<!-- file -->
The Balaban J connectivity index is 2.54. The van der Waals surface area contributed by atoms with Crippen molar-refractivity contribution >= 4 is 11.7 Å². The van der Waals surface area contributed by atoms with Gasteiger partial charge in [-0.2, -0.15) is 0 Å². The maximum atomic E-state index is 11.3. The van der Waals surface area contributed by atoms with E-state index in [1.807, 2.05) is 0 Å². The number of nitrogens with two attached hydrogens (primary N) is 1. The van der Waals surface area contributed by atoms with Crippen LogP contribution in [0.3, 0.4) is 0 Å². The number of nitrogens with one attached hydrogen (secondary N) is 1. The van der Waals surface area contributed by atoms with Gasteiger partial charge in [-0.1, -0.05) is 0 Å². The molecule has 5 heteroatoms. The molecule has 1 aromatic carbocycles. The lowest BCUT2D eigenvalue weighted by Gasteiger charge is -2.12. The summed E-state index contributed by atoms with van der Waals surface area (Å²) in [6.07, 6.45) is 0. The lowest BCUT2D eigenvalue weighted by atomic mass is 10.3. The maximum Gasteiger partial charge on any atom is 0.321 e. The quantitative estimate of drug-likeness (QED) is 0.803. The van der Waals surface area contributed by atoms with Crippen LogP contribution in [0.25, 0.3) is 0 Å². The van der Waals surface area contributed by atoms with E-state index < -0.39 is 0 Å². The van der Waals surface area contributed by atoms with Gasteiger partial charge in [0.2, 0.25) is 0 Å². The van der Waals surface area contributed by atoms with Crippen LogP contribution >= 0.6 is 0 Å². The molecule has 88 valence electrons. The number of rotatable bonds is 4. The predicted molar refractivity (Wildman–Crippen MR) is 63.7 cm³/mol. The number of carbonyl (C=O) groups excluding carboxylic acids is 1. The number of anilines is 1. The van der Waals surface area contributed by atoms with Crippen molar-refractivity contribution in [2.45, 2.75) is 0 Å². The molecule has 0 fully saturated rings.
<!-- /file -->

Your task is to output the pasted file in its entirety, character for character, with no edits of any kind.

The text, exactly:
The Balaban J connectivity index is 2.54. The van der Waals surface area contributed by atoms with Crippen molar-refractivity contribution >= 4 is 11.7 Å². The van der Waals surface area contributed by atoms with Gasteiger partial charge in [-0.2, -0.15) is 0 Å². The maximum atomic E-state index is 11.3. The van der Waals surface area contributed by atoms with E-state index in [1.807, 2.05) is 0 Å². The number of nitrogens with two attached hydrogens (primary N) is 1. The van der Waals surface area contributed by atoms with Crippen LogP contribution in [0.3, 0.4) is 0 Å². The number of nitrogens with one attached hydrogen (secondary N) is 1. The van der Waals surface area contributed by atoms with Gasteiger partial charge in [-0.1, -0.05) is 0 Å². The molecule has 5 heteroatoms. The molecule has 1 aromatic carbocycles. The lowest BCUT2D eigenvalue weighted by Gasteiger charge is -2.12. The summed E-state index contributed by atoms with van der Waals surface area (Å²) in [6.07, 6.45) is 0. The lowest BCUT2D eigenvalue weighted by atomic mass is 10.3. The maximum Gasteiger partial charge on any atom is 0.321 e. The quantitative estimate of drug-likeness (QED) is 0.803. The van der Waals surface area contributed by atoms with Crippen LogP contribution in [0.25, 0.3) is 0 Å². The van der Waals surface area contributed by atoms with E-state index < -0.39 is 0 Å². The van der Waals surface area contributed by atoms with Gasteiger partial charge in [0.2, 0.25) is 0 Å². The van der Waals surface area contributed by atoms with Crippen LogP contribution >= 0.6 is 0 Å². The molecule has 88 valence electrons. The number of rotatable bonds is 4. The predicted molar refractivity (Wildman–Crippen MR) is 63.7 cm³/mol. The number of carbonyl (C=O) groups excluding carboxylic acids is 1. The number of anilines is 1. The van der Waals surface area contributed by atoms with Crippen molar-refractivity contribution in [2.45, 2.75) is 0 Å². The molecule has 0 fully saturated rings.